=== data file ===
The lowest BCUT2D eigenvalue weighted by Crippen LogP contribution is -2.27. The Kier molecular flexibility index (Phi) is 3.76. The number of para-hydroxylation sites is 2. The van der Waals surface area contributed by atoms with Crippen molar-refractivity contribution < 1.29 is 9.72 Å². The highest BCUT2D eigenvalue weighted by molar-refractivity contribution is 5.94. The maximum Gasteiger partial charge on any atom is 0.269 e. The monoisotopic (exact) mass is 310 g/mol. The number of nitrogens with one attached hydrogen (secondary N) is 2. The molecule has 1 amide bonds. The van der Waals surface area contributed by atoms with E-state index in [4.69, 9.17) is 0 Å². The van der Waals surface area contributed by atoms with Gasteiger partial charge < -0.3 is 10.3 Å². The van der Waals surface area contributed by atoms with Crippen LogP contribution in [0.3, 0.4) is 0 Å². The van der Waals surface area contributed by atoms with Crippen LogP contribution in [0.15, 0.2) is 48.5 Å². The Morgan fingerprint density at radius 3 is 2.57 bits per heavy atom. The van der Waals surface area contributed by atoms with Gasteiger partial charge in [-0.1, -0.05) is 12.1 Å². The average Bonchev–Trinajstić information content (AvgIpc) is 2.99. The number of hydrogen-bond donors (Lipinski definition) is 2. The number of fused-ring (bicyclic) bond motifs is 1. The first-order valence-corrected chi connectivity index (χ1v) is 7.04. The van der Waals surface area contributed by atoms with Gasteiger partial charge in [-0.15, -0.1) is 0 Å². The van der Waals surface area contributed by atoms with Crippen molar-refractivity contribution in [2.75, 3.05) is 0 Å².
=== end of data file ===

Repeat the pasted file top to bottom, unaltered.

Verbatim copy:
The lowest BCUT2D eigenvalue weighted by Crippen LogP contribution is -2.27. The Kier molecular flexibility index (Phi) is 3.76. The number of para-hydroxylation sites is 2. The van der Waals surface area contributed by atoms with Crippen molar-refractivity contribution < 1.29 is 9.72 Å². The highest BCUT2D eigenvalue weighted by molar-refractivity contribution is 5.94. The maximum Gasteiger partial charge on any atom is 0.269 e. The monoisotopic (exact) mass is 310 g/mol. The number of nitrogens with one attached hydrogen (secondary N) is 2. The molecule has 1 amide bonds. The van der Waals surface area contributed by atoms with E-state index in [4.69, 9.17) is 0 Å². The van der Waals surface area contributed by atoms with Gasteiger partial charge < -0.3 is 10.3 Å². The van der Waals surface area contributed by atoms with Crippen LogP contribution in [0.3, 0.4) is 0 Å². The van der Waals surface area contributed by atoms with Crippen LogP contribution in [0.15, 0.2) is 48.5 Å². The Morgan fingerprint density at radius 3 is 2.57 bits per heavy atom. The van der Waals surface area contributed by atoms with Gasteiger partial charge in [-0.1, -0.05) is 12.1 Å². The average Bonchev–Trinajstić information content (AvgIpc) is 2.99. The number of hydrogen-bond donors (Lipinski definition) is 2. The number of fused-ring (bicyclic) bond motifs is 1. The first-order valence-corrected chi connectivity index (χ1v) is 7.04. The van der Waals surface area contributed by atoms with Gasteiger partial charge in [-0.15, -0.1) is 0 Å². The van der Waals surface area contributed by atoms with Crippen molar-refractivity contribution in [2.75, 3.05) is 0 Å².